Jacob Rees-Mogg has just been on Ben Prater's show on BBC Radio Bristol. He told us that the "bowler hatted bobbie" does have teeth after all. Yes, just the reputation impact, but Cadbury / Kraft have such serious debts they will need the City, and therefore a good name. "A man's word should be his bond," Mr Rees-Mogg told us, "and Kraft's word turned out to be his bond for only a week."
Also, rather honestly I thought, he admitted he'd been caught out by their change of heart. He had originally believed the Kraft pledge, calling it proof that "capitalism can be a force for good". "I am rather embarassed to admit that I was taken in," he told us on the air.

Comments

  • Comment number 1.

    How is it that it is Kraft's fault that Cadbury did not tell them until the 11th hour of the takeover that matters were too far along to stop the closure of Keynsham and that the Polish plant was already up and running? This is just another headline grabbing attempt by Lord Mandelson to look like he is a friend of workers. In fact, he is an oligarch who much prefers the likes of Saif al-Islam Gaddafi and Lord Rothschild. Enough Nu-Labour lies!

  • Comment number 2.

    Well, well, Im not suprised Mr Norris is saying that Keynsham can do without any more upheaval..... very funny - IF Mr Norris had had the guts to slither off his fence from day and help the British people to keep THEIR productive, profitable chocolate factory HERE from day 1 maybe things would have been different. It is not only Kraft who have done 'U TURNS' (politely written), it is the wet guttless Government too! The British Government couldnt organise a Hen Party in a Chippendales Bedroom! It is up to the GREAT British public to cause a stink and tell Kraft AND the Government that enough is enough - stop saving banks and save OUR BRITISH MANUFACTURING! NO MORE IMPORTS of our British produce.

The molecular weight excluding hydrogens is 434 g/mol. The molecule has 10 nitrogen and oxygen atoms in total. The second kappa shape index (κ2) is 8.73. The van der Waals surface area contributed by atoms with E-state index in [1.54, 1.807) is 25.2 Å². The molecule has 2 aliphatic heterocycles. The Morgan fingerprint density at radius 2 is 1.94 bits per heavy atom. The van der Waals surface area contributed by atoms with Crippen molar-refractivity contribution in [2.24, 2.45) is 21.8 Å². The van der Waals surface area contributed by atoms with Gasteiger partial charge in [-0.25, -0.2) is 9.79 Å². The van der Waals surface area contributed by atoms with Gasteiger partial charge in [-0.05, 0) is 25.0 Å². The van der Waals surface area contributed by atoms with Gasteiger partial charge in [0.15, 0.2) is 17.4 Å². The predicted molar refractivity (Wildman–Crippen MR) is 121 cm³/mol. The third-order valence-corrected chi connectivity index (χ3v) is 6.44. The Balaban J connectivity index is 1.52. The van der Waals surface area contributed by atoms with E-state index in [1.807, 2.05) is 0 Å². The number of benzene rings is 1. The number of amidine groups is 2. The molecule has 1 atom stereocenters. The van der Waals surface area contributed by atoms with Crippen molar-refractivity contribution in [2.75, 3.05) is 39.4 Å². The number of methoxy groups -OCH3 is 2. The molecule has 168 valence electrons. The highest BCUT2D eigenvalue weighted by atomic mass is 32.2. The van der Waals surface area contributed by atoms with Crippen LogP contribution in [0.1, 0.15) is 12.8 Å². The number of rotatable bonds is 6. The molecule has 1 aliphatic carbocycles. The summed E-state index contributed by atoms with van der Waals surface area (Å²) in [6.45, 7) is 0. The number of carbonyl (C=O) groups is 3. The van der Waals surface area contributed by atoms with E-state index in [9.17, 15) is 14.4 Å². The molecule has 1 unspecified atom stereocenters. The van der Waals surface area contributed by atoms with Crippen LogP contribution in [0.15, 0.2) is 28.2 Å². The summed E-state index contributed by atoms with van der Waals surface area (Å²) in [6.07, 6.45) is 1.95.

• Comment number 3.

    How feasible would it be to organise a boycott of companies like Kraft who promise one thing and deliver another.Would the possibilities of this type of consequence also encourage shareholders to act with more responsibility?

  • Comment number 4.

    3. At 2:56pm on 08 Mar 2010, akinder wrote:

    It is indeed possible to boycott companies like this if you think they have acted unreasonably. But I think, apart from a few employees, no-one really cares. Yes, some people make some loud noises about how wrong it is, but at the end of the day most people have more to worry about.

    I, for one, don't see that Kraft has done anything wrong. If people wanted to keep the company British then they should have bought shares in the company. Then they could have voted against the takeover. All Kraft have done is buy a company that happens to be British. British investors invest overseas as well.

    In reality people may want Cadburys to remain British, but they don't want it enough to actually invest in the company or actually do anything about saving it.

    In any case, it's hardly a great company. How can a company that sells products that damage people's health be worth saving?

  • Comment number 5.

    Business, Innovation and Skills Committee Future Meetings
    Date and Time:
    Tuesday 16 March 2010 at 10.30am
    Location:
    To be confirmed
    Subject:
    Company takeovers, mergers and acquisitions
    Witnesses:
    At 10.30am - Unite the Union
    At 11.15am - Cadbury / Kraft

  • Comment number 6.

    Select Committee hearing on 16th March v Kraft is at Portcullis House, London

  • Comment number 7.

    Its no surprise at all that this happened, See Terry's , another company that kraft moved...too er Poland. Funny how the media did not even mention that, now its oohh look at the big bad Kraft, while the 'media men' rake in the cash from investing in the Cadburys company and live off there dividends and inflated share offers, whilst of course complaining about the fact that kraft are bad to sell more papers! ha